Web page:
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LGIM dials up engagement on nature, health and AI in latest Active Ownership Report

Active Ownership annual report reveals LGIM’s Investment Stewardship team cast 149,000 votes worldwide in 2023, engaging around six ‘super themes’ of Climate, Nature, People, Health, Governance and Digitisation.

25 Apr 2024

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Lewis Pugh swims down the Hudson River to raise awareness of water quality

Legal & General Investment Management (LGIM), one of the world’s largest asset managers, has published its Active Ownership annual report, revealing how it voted and engaged with companies over the course of 2023.

LGIM’s Investment Stewardship team cast 149,000 votes at 15,580 meetings to drive long-term, systemic change on environmental, social and governance-related risk factors as it continues to seek to deliver sustainable value on behalf of its clients. Highlights of the report include:

  • Environmental: LGIM expanded the scope of its environment engagements, with vote sanctions against 100 companies for failing to meet deforestation expectations, while 342 companies were subject to voting sanctions through LGIM’s Climate Impact Pledge. 2023 was a record year for climate-related shareholder proposals, with LGIM voting on 145 climate-related proposals, supporting 77% of these. In 2024, LGIM will be further increasing its expectations of mining and energy companies.
  • Social: Raising awareness of the link between public health and financial resilience, with LGIM campaigning on Anti-Microbial Resistance (AMR) and nutrition, focused on *McDonald’s and *Nestlé. Activity also included a targeted human capital campaign on the living wage directed at 15 large food retailers around the world, and continued promotion of greater gender and ethnic diversity at board level and below.
  • Governance: Continuing to protect and promote shareholder rights in the context of capital markets efficiency is a key governance focus. In the UK for example, the team is concerned that current proposals to improve capital market competitiveness have the potential to dilute key investor protections. Elsewhere, LGIM continued to scrutinise executive pay, supporting three quarters of UK remuneration policy votes but opposing 52% of pay proposals globally, due to companies not meeting our expectations for fair and appropriate long-term performance-based pay. The firm also published its expectations of tech companies around the governance of AI as an emerging stewardship risk.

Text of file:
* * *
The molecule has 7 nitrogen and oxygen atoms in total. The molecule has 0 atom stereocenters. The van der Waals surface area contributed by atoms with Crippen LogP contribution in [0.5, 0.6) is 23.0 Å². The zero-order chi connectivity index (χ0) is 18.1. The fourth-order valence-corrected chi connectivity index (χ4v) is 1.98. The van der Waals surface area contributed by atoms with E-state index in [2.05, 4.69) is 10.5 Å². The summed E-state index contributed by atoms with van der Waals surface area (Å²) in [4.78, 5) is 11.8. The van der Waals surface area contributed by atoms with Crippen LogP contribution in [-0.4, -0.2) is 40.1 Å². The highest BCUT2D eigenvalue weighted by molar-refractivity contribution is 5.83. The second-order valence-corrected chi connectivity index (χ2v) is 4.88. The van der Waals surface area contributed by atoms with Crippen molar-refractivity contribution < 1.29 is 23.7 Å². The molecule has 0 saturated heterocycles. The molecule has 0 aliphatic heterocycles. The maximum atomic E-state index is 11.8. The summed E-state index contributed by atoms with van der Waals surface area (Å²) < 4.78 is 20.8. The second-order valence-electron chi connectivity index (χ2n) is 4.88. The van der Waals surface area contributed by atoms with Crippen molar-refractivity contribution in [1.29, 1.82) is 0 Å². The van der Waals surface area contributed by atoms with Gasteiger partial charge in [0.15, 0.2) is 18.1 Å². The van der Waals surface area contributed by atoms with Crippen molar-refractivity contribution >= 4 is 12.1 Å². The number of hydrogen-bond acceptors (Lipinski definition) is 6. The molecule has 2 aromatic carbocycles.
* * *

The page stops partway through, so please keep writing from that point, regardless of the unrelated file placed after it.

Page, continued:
With 2024’s AGM season underway, LGIM is focused on company engagement across its six ‘super themes’, focusing on Climate, Nature, People, Health, Governance and Digitisation. The team consists of 26 professionals with an average of 12.5 years’ experience, combining a global remit with local market knowledge and located in the UK, US, Japan and Singapore.

Michelle Scrimgeour, CEO, LGIM: “We believe the challenging and fast-moving world in which we live underscores the central role asset managers play in ensuring the responsible allocation of capital.   

“As these issues become more acute, we have invested further in our investment stewardship resources and sharpened our engagement with boards on long-standing risks such as climate, executive pay and diversity, while continuing to raise awareness of under-appreciated risks to the global economy, including nature, AI and health.” 

Michael Marks, Head of Investment Stewardship, LGIM: "Against an evolving backdrop for ESG and responsible investment globally, we believe the need for asset managers to have a robust stance and conviction in their approach is as important as ever.

“We will continue to use the stewardship tools at our disposal to contribute to productively shaping capital markets, raising standards and addressing material risks across the issues that matter most to our clients as we seek to deliver long-term, sustainable value.”

LGIM significantly expands its environmental engagement, setting stricter policies for both climate and nature

In 2023, LGIM strengthened its Deforestation Policy, increasing its minimum expectations for companies in deforestation-critical sectors such as consumer staples, materials and energy. The enhanced expectations resulted in vote sanctions against over 100 companies due to lack of a deforestation policy or programme in place. LGIM also set out a clear approach to broader nature risks and opportunities encompassing natural capital management, circular economy and water.